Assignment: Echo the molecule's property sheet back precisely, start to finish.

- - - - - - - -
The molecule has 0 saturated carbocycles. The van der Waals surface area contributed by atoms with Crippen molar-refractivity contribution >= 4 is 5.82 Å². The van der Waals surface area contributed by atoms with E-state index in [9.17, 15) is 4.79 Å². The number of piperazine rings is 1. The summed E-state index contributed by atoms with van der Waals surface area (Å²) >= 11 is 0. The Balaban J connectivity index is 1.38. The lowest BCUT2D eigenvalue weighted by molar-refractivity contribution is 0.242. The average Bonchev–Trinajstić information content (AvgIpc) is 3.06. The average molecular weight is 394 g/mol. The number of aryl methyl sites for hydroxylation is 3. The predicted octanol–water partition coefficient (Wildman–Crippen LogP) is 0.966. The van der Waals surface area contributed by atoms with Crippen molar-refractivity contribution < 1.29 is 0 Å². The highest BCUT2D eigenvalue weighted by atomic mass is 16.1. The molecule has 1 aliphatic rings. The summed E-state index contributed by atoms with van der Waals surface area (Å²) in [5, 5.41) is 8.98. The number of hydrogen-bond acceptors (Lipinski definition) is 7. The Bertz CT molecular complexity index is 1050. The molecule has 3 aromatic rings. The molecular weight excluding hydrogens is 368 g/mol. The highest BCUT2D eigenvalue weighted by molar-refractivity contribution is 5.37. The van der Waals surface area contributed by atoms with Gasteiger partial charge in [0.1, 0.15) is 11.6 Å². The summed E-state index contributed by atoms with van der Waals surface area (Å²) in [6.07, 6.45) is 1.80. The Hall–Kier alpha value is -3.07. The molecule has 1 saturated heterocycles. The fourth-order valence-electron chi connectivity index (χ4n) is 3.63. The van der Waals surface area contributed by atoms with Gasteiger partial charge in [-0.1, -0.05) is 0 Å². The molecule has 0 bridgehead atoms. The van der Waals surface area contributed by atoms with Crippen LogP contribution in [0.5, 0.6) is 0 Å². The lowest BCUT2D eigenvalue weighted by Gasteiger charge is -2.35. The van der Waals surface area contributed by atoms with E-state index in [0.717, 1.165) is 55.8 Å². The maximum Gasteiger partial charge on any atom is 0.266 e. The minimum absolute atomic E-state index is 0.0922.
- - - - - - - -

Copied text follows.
The molecule has 0 saturated carbocycles. The van der Waals surface area contributed by atoms with Crippen molar-refractivity contribution >= 4 is 5.82 Å². The van der Waals surface area contributed by atoms with E-state index in [9.17, 15) is 4.79 Å². The number of piperazine rings is 1. The summed E-state index contributed by atoms with van der Waals surface area (Å²) >= 11 is 0. The Balaban J connectivity index is 1.38. The lowest BCUT2D eigenvalue weighted by molar-refractivity contribution is 0.242. The average Bonchev–Trinajstić information content (AvgIpc) is 3.06. The average molecular weight is 394 g/mol. The number of aryl methyl sites for hydroxylation is 3. The predicted octanol–water partition coefficient (Wildman–Crippen LogP) is 0.966. The van der Waals surface area contributed by atoms with Crippen molar-refractivity contribution < 1.29 is 0 Å². The highest BCUT2D eigenvalue weighted by atomic mass is 16.1. The molecule has 1 aliphatic rings. The summed E-state index contributed by atoms with van der Waals surface area (Å²) in [5, 5.41) is 8.98. The number of hydrogen-bond acceptors (Lipinski definition) is 7. The Bertz CT molecular complexity index is 1050. The molecule has 3 aromatic rings. The molecular weight excluding hydrogens is 368 g/mol. The highest BCUT2D eigenvalue weighted by molar-refractivity contribution is 5.37. The van der Waals surface area contributed by atoms with Gasteiger partial charge in [0.1, 0.15) is 11.6 Å². The summed E-state index contributed by atoms with van der Waals surface area (Å²) in [6.07, 6.45) is 1.80. The Hall–Kier alpha value is -3.07. The molecule has 1 saturated heterocycles. The fourth-order valence-electron chi connectivity index (χ4n) is 3.63. The van der Waals surface area contributed by atoms with Gasteiger partial charge in [-0.1, -0.05) is 0 Å². The molecule has 0 bridgehead atoms. The van der Waals surface area contributed by atoms with Crippen LogP contribution in [0.5, 0.6) is 0 Å². The lowest BCUT2D eigenvalue weighted by Gasteiger charge is -2.35. The van der Waals surface area contributed by atoms with E-state index in [0.717, 1.165) is 55.8 Å². The maximum Gasteiger partial charge on any atom is 0.266 e. The minimum absolute atomic E-state index is 0.0922.